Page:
The Last Wish finds its groove and delivers a strong, yet emotional, story for the fearless feline. As Puss faces his mortality and fear of death in a gripping conflict, he is stripped down and hits rock bottom before he recovers. The introduction of the Big Bad Wolf, who may or may not be the Grim Reaper, is a constant, visceral presence throughout the film. The Big Bad Wolf’s visual design is impressive, chilling, and terrifying. He makes for a striking silhouette and a worthy adversary that Puss must eventually find the courage to face.

Banderas stretches his vocal acting muscles a bit more in The Last Wish. His performance as Puss in the sequel is less one-note and more vibrant, and he performs a complex moral dilemma for Puss. Puss must overcome his narcissism and come to grips with his mortality. At some point, even his legend must come to an end. Puss is never more alive than when he constantly stares death in the face, but now that he is down to his last life, he can’t let go. At the same time, Puss is miserable living in self-imposed exile. The film depicts Puss’s vulnerability as an aging hero who is nearing the end of his story, adding an appealing layer of drama to his character arc.

While the animation budget for The Last Wish looks limited compared to other big-budget, CG-animated productions, Crawford and Mercado work around that, opting for a more heavily stylized look. Considering the story is framed as a fairytale, the more painted edges of the animation and the new visual style lend a more whimsical storybook quality to the film. When the action ramps up, it moves at a lower framerate, and the CG models almost seem to be moving in stop motion. These moments happen are sparse, when the stakes are at their highest, and the effect does not feel too overused.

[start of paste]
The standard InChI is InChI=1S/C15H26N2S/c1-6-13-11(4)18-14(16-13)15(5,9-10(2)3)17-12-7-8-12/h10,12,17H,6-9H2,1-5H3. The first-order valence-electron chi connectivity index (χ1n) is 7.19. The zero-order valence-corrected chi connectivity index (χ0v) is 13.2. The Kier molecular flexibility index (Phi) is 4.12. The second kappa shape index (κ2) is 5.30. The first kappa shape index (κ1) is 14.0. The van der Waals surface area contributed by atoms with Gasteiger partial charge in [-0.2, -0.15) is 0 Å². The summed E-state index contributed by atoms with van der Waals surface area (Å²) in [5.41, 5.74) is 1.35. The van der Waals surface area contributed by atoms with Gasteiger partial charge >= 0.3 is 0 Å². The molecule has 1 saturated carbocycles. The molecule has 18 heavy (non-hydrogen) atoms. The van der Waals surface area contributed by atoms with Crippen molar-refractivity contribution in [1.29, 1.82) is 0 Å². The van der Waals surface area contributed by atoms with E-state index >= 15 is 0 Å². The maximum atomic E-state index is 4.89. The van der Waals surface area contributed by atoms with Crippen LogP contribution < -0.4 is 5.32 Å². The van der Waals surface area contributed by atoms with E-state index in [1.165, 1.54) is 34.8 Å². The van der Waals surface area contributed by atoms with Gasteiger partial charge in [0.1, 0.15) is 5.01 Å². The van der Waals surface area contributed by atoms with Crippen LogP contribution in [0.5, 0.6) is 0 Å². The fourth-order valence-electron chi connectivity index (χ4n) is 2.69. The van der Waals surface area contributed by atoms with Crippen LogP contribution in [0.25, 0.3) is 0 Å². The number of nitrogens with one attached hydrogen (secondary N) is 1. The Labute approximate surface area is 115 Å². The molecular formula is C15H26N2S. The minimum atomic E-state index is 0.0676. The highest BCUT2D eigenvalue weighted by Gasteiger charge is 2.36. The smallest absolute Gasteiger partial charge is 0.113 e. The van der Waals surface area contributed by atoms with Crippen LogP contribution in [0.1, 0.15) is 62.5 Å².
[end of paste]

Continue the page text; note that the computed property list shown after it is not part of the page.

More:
The Last Wish introduces updates for familiar roles that fit like a glove in this wacky world of fractured fairytale characters. Mulaney is great as the story’s key antagonist, Jack Horner. He’s re-imagined here as a gargantuan, spoiled rich kid heir to his family’s baked goods empire, who has taken to collecting various magical antiquities and items. Other new standouts are Goldilocks and Three Bears, who are reimagined as a cockney crime family of British gangsters, with Pugh’s Goldilocks as the ringleader.

Despite introducing all the new characters, the writers maintain all of them rather well. Each party goes on their own unique journeys through the Dark Forest in pursuit of the magical wishing star. Goldilocks and the Three Bears also receive a rewarding, emotional character arc that supplements Puss’ journey.

Puss in Boots: The Last Wish is one of the year’s most surprising, exceptional, satisfying, and emotional cinematic experiences. It overcomes the odds and delivers a much more well-rounded, rousing adventure for Puss. The only drawback is that DreamWorks Animation might have waited too long to deliver such a sequel for the favorite, fearless hero, Puss in Boots.

The final score: review Amazing
The 411
Puss in Boots: The Last Wish is not just good, it's surprisingly great. The film offers the remnants of the Shrek franchise a much-needed shot in the arm and finally finds the groove for Puss in Boots as a character in a solo adventure. Co-directors Joel Crawford and Januel Mercado uncover the sweet spot in The Last Wish, giving Puss a fascinating character journey while also delivering a whimsical, classical fairytale-like adventure. The only hitch is that DreamWorks and Universal might have waited too long to make this film when the momentum of the Shrek-verse has possibly waned.